Radiation exposure from computed tomography in blunt trauma patients

Research output: Contribution to journalArticle

1 Citation (Scopus)

Abstract

Methods. Using data from our hospital information system, we selected patients assigned a trauma code, according to the Korean Standard Classification of Diseases, and with three or more body lesions assessed by CT at the same time in the emergency department. Each CT conducted was categorized into ‘CT related to the final diagnosis’ or ‘CT unrelated to final diagnosis’. The characteristics and estimated effective dose of CTs unrelated to the final diagnosis were analyzed. The factors affecting the estimated effective dose of CTs unrelated to final diagnosis were investigated.

Results. More than half of all CT examinations were not associated with the final diagnosis. The additional estimated effective dose due to CTs being unrelated to the final diagnosis in each patient was a sufficient amount of radiation exposure to increase the possibility of fatal cancer.

Introduction. Computed tomography (CT) has many diagnostic advantages, spurring growth in the number of CT examinations. As the use of CT increases, the potential for radiation-induced adverse effects has become an issue. The primary objective of this study was to assess the liberal use of CT induced radiation exposure in patients with multiple blunt traumas. The secondary objective was to investigate the factors affecting the estimated effective dose resulting from CTs unrelated to final diagnosis.

Conclusion. A considerable number of CT scans were unrelated to the patient’s final diagnosis, which exposes the patient to additional radiation exposure.

Original languageEnglish
Pages (from-to)53-57
Number of pages5
JournalSigna Vitae
Volume9
Issue number2
DOIs
Publication statusPublished - 2014 Jan 1

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Tomography
Wounds and Injuries
Radiation Exposure
Hospital Information Systems
Multiple Trauma
Hospital Emergency Service
Radiation
Growth
Neoplasms

Keywords

  • Computed tomography
  • Radiation
  • Trauma

ASJC Scopus subject areas

  • Emergency Medicine
  • Critical Care and Intensive Care Medicine

Cite this

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title = "Radiation exposure from computed tomography in blunt trauma patients",
abstract = "Methods. Using data from our hospital information system, we selected patients assigned a trauma code, according to the Korean Standard Classification of Diseases, and with three or more body lesions assessed by CT at the same time in the emergency department. Each CT conducted was categorized into ‘CT related to the final diagnosis’ or ‘CT unrelated to final diagnosis’. The characteristics and estimated effective dose of CTs unrelated to the final diagnosis were analyzed. The factors affecting the estimated effective dose of CTs unrelated to final diagnosis were investigated.Results. More than half of all CT examinations were not associated with the final diagnosis. The additional estimated effective dose due to CTs being unrelated to the final diagnosis in each patient was a sufficient amount of radiation exposure to increase the possibility of fatal cancer.Introduction. Computed tomography (CT) has many diagnostic advantages, spurring growth in the number of CT examinations. As the use of CT increases, the potential for radiation-induced adverse effects has become an issue. The primary objective of this study was to assess the liberal use of CT induced radiation exposure in patients with multiple blunt traumas. The secondary objective was to investigate the factors affecting the estimated effective dose resulting from CTs unrelated to final diagnosis.Conclusion. A considerable number of CT scans were unrelated to the patient’s final diagnosis, which exposes the patient to additional radiation exposure.",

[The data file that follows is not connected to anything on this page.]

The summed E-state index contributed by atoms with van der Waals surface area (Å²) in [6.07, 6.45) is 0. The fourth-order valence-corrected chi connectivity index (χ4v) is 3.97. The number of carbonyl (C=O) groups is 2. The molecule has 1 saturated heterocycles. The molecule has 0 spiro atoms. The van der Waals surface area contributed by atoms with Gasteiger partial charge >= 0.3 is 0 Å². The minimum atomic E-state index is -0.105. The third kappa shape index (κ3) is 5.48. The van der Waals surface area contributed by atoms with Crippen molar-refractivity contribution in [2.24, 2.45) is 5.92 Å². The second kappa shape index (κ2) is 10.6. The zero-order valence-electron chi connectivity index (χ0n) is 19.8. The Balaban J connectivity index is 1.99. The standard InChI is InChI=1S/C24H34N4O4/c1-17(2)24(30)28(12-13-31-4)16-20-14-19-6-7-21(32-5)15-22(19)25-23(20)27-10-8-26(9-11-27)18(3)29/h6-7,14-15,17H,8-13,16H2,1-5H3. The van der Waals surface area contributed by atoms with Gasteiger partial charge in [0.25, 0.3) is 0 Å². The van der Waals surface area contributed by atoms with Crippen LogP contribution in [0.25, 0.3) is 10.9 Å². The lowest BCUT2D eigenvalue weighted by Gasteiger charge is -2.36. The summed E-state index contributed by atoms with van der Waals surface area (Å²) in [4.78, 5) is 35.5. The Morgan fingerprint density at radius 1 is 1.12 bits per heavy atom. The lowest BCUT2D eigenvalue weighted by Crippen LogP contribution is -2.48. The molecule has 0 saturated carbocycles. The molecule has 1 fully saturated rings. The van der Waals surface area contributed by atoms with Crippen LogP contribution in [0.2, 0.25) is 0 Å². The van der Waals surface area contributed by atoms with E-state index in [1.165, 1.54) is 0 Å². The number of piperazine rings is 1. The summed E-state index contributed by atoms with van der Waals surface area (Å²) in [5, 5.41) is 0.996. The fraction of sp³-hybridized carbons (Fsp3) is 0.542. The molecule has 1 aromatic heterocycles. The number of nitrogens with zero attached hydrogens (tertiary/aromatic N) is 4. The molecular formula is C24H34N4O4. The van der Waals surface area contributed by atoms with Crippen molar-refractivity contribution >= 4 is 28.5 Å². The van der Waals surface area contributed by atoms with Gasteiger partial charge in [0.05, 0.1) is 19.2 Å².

keywords = "Computed tomography, Radiation, Trauma",
author = "Yeon Ha and Young-Hoon Yoon and Jung-Youn Kim and Cho, {Young Duck} and Lee, {Sung Woo} and Choi, {Sung Hyuk}",
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AU - Ha, Yeon

AU - Yoon, Young-Hoon

AU - Kim, Jung-Youn

AU - Cho, Young Duck

AU - Lee, Sung Woo

AU - Choi, Sung Hyuk

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N2 - Methods. Using data from our hospital information system, we selected patients assigned a trauma code, according to the Korean Standard Classification of Diseases, and with three or more body lesions assessed by CT at the same time in the emergency department. Each CT conducted was categorized into ‘CT related to the final diagnosis’ or ‘CT unrelated to final diagnosis’. The characteristics and estimated effective dose of CTs unrelated to the final diagnosis were analyzed. The factors affecting the estimated effective dose of CTs unrelated to final diagnosis were investigated.Results. More than half of all CT examinations were not associated with the final diagnosis. The additional estimated effective dose due to CTs being unrelated to the final diagnosis in each patient was a sufficient amount of radiation exposure to increase the possibility of fatal cancer.Introduction. Computed tomography (CT) has many diagnostic advantages, spurring growth in the number of CT examinations. As the use of CT increases, the potential for radiation-induced adverse effects has become an issue. The primary objective of this study was to assess the liberal use of CT induced radiation exposure in patients with multiple blunt traumas. The secondary objective was to investigate the factors affecting the estimated effective dose resulting from CTs unrelated to final diagnosis.Conclusion. A considerable number of CT scans were unrelated to the patient’s final diagnosis, which exposes the patient to additional radiation exposure.

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